Once they got into the business of curating the newsfeed rather than simply treating it as a timeline, they put themselves in the position of mediating what people are going to see. They became a gatekeeper and a guide.
Media in the Age of Algorithms
Tim O'Reilly
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Thank you for an even-handed and typically insightful analysis of this long standing but suddenly fraught issue.

You appear to have skirted the core issue with some pretty circumlocutions, “curating,” “mediating,” “gatekeeper” and “guide,” but the actual words that invoke the responsibility (and cost) competitors and those who care for the unwary desire, are “editing” and “editor.”

Perhaps you avoided that terminology deliberately, as it might appear you are making the same legacy perspective error that others are making in your view.

But Facebook is not editing or an editor, the selections are made by the user.

Yes they are.

Facebook is merely responding to instructions, implicit and otherwise, from the endpoint. This isn’t the long cycle mass transmission/publication model over scarce channels we associate with editors and their appropriate responsibilities. It is gossip on a massive scale, with instantaneous full duplex communication between each individual user and the algorithm.

It’s arguable that the intent of the algorithm is Facebook’s to determine, still, caveat emptor. I believe Facebook is that kind of network that can carry arguments to its own despite, if any care to use it to enhance the vulnerables’ understanding.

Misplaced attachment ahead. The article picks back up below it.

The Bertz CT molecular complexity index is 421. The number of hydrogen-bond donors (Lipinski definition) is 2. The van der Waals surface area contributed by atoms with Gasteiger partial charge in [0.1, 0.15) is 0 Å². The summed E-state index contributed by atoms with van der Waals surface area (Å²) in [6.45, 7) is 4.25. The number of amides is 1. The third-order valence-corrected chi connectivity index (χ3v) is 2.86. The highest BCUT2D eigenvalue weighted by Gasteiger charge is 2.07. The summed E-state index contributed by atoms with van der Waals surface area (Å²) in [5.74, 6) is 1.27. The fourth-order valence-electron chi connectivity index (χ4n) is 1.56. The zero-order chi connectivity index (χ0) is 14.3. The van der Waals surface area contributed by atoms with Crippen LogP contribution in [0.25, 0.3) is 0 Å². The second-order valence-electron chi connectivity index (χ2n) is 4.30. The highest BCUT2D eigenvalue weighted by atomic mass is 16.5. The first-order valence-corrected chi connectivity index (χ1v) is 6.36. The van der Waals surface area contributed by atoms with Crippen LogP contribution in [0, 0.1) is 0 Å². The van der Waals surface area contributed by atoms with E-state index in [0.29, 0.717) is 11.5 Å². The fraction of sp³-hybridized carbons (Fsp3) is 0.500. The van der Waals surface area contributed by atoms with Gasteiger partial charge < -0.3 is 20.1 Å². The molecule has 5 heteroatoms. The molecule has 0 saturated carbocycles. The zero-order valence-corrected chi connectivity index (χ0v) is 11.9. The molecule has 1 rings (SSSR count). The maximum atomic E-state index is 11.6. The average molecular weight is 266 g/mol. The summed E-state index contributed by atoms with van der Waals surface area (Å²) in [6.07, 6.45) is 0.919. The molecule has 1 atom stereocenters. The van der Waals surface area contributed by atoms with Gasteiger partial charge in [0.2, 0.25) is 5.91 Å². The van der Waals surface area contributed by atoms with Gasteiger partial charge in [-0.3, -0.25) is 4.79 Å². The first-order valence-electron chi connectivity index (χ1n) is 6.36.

We know that Facebook is trainable. Robert Scoble gives lessons on how and “I Liked Everything I Saw on Facebook for Two Days. Here’s What It Did to Me” is a cautionary tale.

Thus I believe Facebook has not crossed the editorial Rubicon, and is not subject to the noblesse oblige of saving credulous boobs from their willingness to embrace that which they already believe.

If this abdication of responsibility leads to loss of custom, that's the audience’s right and responsibility. Many channels and ease of entry mean competition, sans the network effects, is always a threat. More of a threat than the hair on fire outbursts from, to be frank, those whose hopes were not met in the election.

I don’t share the view that success of social media imposes an obligation to behave like some IRL “town square.”

There are always risks in a free press and free speech, in the land of the free and the home of the brave I expected better understanding of that than this.

Thanks too to Matt Cutts, for the reminder that “You get what you measure.” It was novel to me.